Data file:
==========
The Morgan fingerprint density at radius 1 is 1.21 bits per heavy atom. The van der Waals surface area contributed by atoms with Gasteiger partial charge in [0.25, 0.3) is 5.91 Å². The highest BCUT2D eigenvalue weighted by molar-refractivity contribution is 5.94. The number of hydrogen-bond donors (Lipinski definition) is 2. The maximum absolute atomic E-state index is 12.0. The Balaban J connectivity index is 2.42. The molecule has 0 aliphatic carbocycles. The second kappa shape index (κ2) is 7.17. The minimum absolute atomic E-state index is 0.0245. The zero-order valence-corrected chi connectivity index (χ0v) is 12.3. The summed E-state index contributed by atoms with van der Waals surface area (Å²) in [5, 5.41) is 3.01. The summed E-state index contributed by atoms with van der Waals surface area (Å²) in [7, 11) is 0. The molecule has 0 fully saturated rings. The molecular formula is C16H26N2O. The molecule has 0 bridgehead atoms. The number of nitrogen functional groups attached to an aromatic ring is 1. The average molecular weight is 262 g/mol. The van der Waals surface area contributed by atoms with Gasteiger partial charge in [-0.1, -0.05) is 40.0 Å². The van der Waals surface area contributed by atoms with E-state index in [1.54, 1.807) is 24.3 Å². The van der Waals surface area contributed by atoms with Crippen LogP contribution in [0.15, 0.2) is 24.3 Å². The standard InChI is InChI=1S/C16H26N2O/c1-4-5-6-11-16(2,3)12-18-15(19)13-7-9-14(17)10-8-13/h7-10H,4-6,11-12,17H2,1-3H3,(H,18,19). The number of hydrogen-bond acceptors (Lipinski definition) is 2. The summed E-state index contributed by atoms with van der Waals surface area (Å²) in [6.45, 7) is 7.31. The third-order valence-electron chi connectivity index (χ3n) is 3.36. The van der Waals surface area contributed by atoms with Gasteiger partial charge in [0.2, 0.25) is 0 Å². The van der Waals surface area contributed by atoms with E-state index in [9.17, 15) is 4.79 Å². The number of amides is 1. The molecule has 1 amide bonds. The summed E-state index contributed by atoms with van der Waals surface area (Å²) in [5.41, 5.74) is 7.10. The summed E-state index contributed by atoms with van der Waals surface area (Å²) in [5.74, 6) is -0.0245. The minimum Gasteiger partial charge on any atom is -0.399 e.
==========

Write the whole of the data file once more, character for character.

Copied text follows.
The Morgan fingerprint density at radius 1 is 1.21 bits per heavy atom. The van der Waals surface area contributed by atoms with Gasteiger partial charge in [0.25, 0.3) is 5.91 Å². The highest BCUT2D eigenvalue weighted by molar-refractivity contribution is 5.94. The number of hydrogen-bond donors (Lipinski definition) is 2. The maximum absolute atomic E-state index is 12.0. The Balaban J connectivity index is 2.42. The molecule has 0 aliphatic carbocycles. The second kappa shape index (κ2) is 7.17. The minimum absolute atomic E-state index is 0.0245. The zero-order valence-corrected chi connectivity index (χ0v) is 12.3. The summed E-state index contributed by atoms with van der Waals surface area (Å²) in [5, 5.41) is 3.01. The summed E-state index contributed by atoms with van der Waals surface area (Å²) in [7, 11) is 0. The molecule has 0 fully saturated rings. The molecular formula is C16H26N2O. The molecule has 0 bridgehead atoms. The number of nitrogen functional groups attached to an aromatic ring is 1. The average molecular weight is 262 g/mol. The van der Waals surface area contributed by atoms with Gasteiger partial charge in [-0.1, -0.05) is 40.0 Å². The van der Waals surface area contributed by atoms with E-state index in [1.54, 1.807) is 24.3 Å². The van der Waals surface area contributed by atoms with Crippen LogP contribution in [0.15, 0.2) is 24.3 Å². The standard InChI is InChI=1S/C16H26N2O/c1-4-5-6-11-16(2,3)12-18-15(19)13-7-9-14(17)10-8-13/h7-10H,4-6,11-12,17H2,1-3H3,(H,18,19). The number of hydrogen-bond acceptors (Lipinski definition) is 2. The summed E-state index contributed by atoms with van der Waals surface area (Å²) in [6.45, 7) is 7.31. The third-order valence-electron chi connectivity index (χ3n) is 3.36. The van der Waals surface area contributed by atoms with Gasteiger partial charge in [0.2, 0.25) is 0 Å². The van der Waals surface area contributed by atoms with E-state index in [9.17, 15) is 4.79 Å². The number of amides is 1. The molecule has 1 amide bonds. The summed E-state index contributed by atoms with van der Waals surface area (Å²) in [5.41, 5.74) is 7.10. The summed E-state index contributed by atoms with van der Waals surface area (Å²) in [5.74, 6) is -0.0245. The minimum Gasteiger partial charge on any atom is -0.399 e.